Here's What Listening To 'Pink Noise' Can Do For Your Brain

Here's What Listening To 'Pink Noise' Can Do For Your Brain Hero Image
Photo: Stocksy and mbg Creative

Most of us are familiar with white noise, the static sound at least one of our friends or family members listens to while they sleep. But many of us don't know that sound comes in different colors—like pink, blue and grey—and each one has its own properties and attracts our senses in a different way.

In recent years pink noise has caught the attention of researchers studying the connection between memory and sleep, with many believing it has the potential to improve our memory by impacting our brain activity while we sleep. And now, a new study published in Frontiers in Neuroscience tested the effect of pink noise on older adults and found that it did, in fact, improve memory—which could have important implications for memory and cognitive function.

Pink noise and slow wave activity for better sleep.

Pink noise—a mix of low and high frequencies—seems to be a particularly special type of noise; it's a slightly softer and more balanced version of white noise (making it less harsh and easier on our ears, which is why it's ideal for sleep) and sounds a lot like the rusting of leaves or the ocean. It's well known that deep sleep (also known as slow wave sleep) is particularly important when it comes to the intersection of sleep, aging, and memory. The purpose of this study was to better understand the link between slow wave sleep and cognitive function by using acoustic stimulation (pink noise) to try to increase slow wave activity (SWA) at intervals throughout the night. In other words: If the participants slept to the sound of pink noise and would it alter their brain activity during sleep and help with memory the next day?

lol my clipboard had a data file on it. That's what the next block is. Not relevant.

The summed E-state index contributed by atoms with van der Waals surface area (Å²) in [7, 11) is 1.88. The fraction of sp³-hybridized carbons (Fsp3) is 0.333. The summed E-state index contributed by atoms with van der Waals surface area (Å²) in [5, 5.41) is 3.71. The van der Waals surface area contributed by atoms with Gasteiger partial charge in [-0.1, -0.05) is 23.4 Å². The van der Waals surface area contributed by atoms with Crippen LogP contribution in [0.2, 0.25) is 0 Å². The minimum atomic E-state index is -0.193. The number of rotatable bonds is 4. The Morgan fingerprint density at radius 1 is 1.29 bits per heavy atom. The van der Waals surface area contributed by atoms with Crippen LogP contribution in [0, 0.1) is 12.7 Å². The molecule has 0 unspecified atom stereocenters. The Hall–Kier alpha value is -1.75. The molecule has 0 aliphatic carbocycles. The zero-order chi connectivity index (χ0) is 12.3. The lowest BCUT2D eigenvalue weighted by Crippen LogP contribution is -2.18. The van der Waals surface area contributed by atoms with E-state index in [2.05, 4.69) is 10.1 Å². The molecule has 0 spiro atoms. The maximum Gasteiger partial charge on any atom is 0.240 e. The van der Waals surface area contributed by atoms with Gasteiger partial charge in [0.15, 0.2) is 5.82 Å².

Understanding the connection between sleep and memory.

For this study, thirteen people (ages 60 to 84) were exposed to one night of acoustic stimulation and one night of a sham stimulation. Their slow wave brain activity was recorded during the night and memory was tested before and after sleep. Results showed that acoustic stimulation increase SWA compared to the sham stimulation and overnight improvement in word recall was significantly greater (26 percent greater) with acoustic stimulation compared to the sham. Essentially, by delivering pink noise at the correct time the scientists were able to enhance SWA and sleep-dependent memory storage by 26 percent.

Suffering executive function and memory decline are unwelcome side effects of getting older, and as the 65-plus population continues to grow, understanding the reasons for this cognitive decline—and trying to prevent it—is becoming more and more important. So what does this mean for the younger crowd? While this study was performed in older adults, acoustic stimulation has also been shown to improve the memories of young people. If you're interested in trying out some pink noise, you can listen here. There are also ton of videos on YouTube and even full pink noise albums on iTunes. We think it's worth an experiment!

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